Solving nonsingular linear systems
Topics in this lab
Introduction
In this lab, we will learn how to use Matlab to solve linear systems of the form $$Ax = b$$, where the matrix $A$ is an $N \times N$ matrix, and $b$ is an $N \times 1$ vector. The matrix $A$ is assumed to be nonsingular and so the linear system has exactly one solution $x$.
clear all; format short g;
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Backslash operator : x = A\b
Linear systems arise in all areas of engineering, science and
computational mathematics, and as a result, significant research has gone
into finding the most computationally efficient algorithms for solving
linear systems. In this tutorial, we will investigate some standard
solvers for square, nonsingular systems. In a later tutorial, we will
investigate the solution to overdetermined and underdetermined systems.
The first linear system that most students encounter is the one
whose solution describes the point at the intersection of two lines. For
example, suppose we have the equations for two lines, given by
$$
\begin{aligned}
3x  y = 1 \\
2x + y = 7
\end{aligned}
$$
Using matrix notation, we can write this as the $2
\times 2$ linear system given by
$$
\left[\begin{array}{rr} 3 & 1 \\ 2 & 1 \end{array}\right]
\left[\begin{array}{r} x \\ y \end{array}\right] =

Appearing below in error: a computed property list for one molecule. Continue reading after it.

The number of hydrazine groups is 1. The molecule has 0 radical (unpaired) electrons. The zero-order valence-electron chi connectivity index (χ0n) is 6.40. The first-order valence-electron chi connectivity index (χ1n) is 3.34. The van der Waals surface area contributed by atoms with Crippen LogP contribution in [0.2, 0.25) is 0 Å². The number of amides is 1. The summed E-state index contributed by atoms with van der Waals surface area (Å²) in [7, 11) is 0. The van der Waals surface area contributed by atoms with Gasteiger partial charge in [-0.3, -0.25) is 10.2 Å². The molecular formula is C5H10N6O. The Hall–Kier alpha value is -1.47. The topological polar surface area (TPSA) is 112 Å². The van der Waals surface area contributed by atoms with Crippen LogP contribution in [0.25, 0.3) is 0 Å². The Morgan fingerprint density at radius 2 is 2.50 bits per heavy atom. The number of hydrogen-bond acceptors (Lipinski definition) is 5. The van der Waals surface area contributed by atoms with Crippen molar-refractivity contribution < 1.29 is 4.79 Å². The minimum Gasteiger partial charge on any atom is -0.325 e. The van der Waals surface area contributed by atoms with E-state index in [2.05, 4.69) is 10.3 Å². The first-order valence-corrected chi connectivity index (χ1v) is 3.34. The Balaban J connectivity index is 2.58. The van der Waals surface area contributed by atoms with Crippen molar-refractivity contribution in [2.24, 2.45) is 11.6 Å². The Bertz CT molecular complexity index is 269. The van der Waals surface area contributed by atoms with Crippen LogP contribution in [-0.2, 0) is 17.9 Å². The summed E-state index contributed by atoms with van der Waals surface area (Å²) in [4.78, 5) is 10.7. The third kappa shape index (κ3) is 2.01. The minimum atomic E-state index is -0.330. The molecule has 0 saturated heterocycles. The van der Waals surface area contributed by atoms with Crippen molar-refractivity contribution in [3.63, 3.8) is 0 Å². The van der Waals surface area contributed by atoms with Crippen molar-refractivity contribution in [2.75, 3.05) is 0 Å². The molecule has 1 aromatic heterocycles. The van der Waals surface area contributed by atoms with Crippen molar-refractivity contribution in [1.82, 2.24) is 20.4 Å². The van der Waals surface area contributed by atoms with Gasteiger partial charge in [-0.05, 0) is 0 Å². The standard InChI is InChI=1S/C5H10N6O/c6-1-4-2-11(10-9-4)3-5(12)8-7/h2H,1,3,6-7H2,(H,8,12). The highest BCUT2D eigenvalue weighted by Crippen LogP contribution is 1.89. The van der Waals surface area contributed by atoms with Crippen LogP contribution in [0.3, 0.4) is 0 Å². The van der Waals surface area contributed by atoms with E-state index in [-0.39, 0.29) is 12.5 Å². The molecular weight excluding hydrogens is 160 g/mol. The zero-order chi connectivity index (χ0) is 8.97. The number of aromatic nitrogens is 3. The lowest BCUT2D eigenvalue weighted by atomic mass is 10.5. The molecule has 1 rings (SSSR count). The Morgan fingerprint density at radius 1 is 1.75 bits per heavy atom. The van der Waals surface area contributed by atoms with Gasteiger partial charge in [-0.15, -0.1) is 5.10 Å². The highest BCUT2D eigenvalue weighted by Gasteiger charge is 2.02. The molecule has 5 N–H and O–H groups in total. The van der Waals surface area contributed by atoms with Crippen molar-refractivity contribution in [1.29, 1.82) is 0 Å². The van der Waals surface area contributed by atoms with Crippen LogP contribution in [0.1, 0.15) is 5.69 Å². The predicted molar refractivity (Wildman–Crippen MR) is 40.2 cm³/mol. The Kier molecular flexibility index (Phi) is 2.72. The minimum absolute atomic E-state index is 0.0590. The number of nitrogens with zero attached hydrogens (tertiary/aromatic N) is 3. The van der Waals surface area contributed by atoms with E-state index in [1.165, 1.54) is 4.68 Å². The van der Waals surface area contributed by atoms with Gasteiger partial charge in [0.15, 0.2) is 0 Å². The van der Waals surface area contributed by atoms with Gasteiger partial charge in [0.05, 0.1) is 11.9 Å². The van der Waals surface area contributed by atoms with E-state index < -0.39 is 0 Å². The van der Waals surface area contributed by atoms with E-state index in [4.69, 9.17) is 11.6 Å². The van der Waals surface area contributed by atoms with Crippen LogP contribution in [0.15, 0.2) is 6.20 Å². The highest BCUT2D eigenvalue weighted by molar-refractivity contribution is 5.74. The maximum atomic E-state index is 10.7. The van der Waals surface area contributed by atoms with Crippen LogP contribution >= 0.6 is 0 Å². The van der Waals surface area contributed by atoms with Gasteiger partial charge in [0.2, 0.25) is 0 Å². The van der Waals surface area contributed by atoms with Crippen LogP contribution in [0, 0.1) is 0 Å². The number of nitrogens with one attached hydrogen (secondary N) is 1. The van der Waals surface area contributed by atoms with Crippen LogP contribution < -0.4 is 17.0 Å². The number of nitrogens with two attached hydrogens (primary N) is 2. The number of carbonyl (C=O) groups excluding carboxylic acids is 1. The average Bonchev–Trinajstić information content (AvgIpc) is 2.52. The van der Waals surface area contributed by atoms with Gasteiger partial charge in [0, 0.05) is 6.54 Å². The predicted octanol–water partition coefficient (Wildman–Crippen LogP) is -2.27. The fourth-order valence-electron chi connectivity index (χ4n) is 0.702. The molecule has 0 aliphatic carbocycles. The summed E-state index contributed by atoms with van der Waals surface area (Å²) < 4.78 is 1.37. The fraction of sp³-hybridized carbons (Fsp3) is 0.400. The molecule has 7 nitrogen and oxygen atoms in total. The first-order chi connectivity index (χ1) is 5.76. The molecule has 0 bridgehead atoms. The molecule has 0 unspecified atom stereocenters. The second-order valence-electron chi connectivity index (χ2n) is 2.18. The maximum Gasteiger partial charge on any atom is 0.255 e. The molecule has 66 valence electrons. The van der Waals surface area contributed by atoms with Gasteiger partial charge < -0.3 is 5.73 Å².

\left[\begin{array}{r} 1 \\ 7 \end{array}\right].
$$
More generally, a linear system is written as
$$A{\bf x} = {\bf b}$$
where $A$ is an $n
\times n$ matrix, and ${\bf x}$ and
${\bf b}$ are both $n
\times 1$ vectors. Formally, the solution to a linear system can
be written as
$${\bf x} = A^{1}{\bf b}$$
In Matlab, we can solve this system using the "backslash" operator.
A = [3 1; 2 1]
A = 3 1 2 1
b = [1; 7];
x = A\b
x = 1.6 3.8
Checking this answer, we see that the residual error for this problem is essentially zero
r = b  A*x
r = 4.4409e16 8.8818e16
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The LU Decomposition
Behind the scenes, what is the "backslash" operator doing?
If $A$
is a square, nonsingular matrix, the backslash operator uses Gaussian
Elimination, a procedure very similar to what you might do by hand to
solve a linear system. Basically, the computer eliminates
variables in order, until only a single equation for the last variable
remains. Then, working backwards, each variable is solved in order. This
procedure is carried out using the $LU$ decomposition.
Essentially, the backslash operator is doing the following behind the
scenes :
format short
A = [1,2,3; 4,1,5; 3,1,0];
b = [1;1;1];
[L,U,P] = lu(A);
Here, $L$ is a lower triangular
matrix, $U$ is an upper triangular
matrix and $P$ is a permutation matrix.
These three matrices are related as
$$
PA = LU
$$
These matrices are
L
L = 1.0000 0 0 0.2500 1.0000 0 0.7500 0.7778 1.0000
U
U = 4.0000 1.0000 5.0000 0 2.2500 1.7500 0 0 5.1111
P*A
ans = 4 1 5 1 2 3 3 1 0
L*U
ans = 4.0000 1.0000 5.0000 1.0000 2.0000 3.0000 3.0000 1.0000 0
We can then use these to solve for $x$ as follows.
format long y = L\(P*b); % "Forward substitution"  P*A = P*b x = U\y % "Backward substitution"
x = 0.239130434782609 0.282608695652174 0.065217391304348
We can compare this solution to the solution using the backslash operator.
A\b
ans = 0.239130434782609 0.282608695652174 0.065217391304348
The solutions are exactly the same.
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Using linsolve and mldivide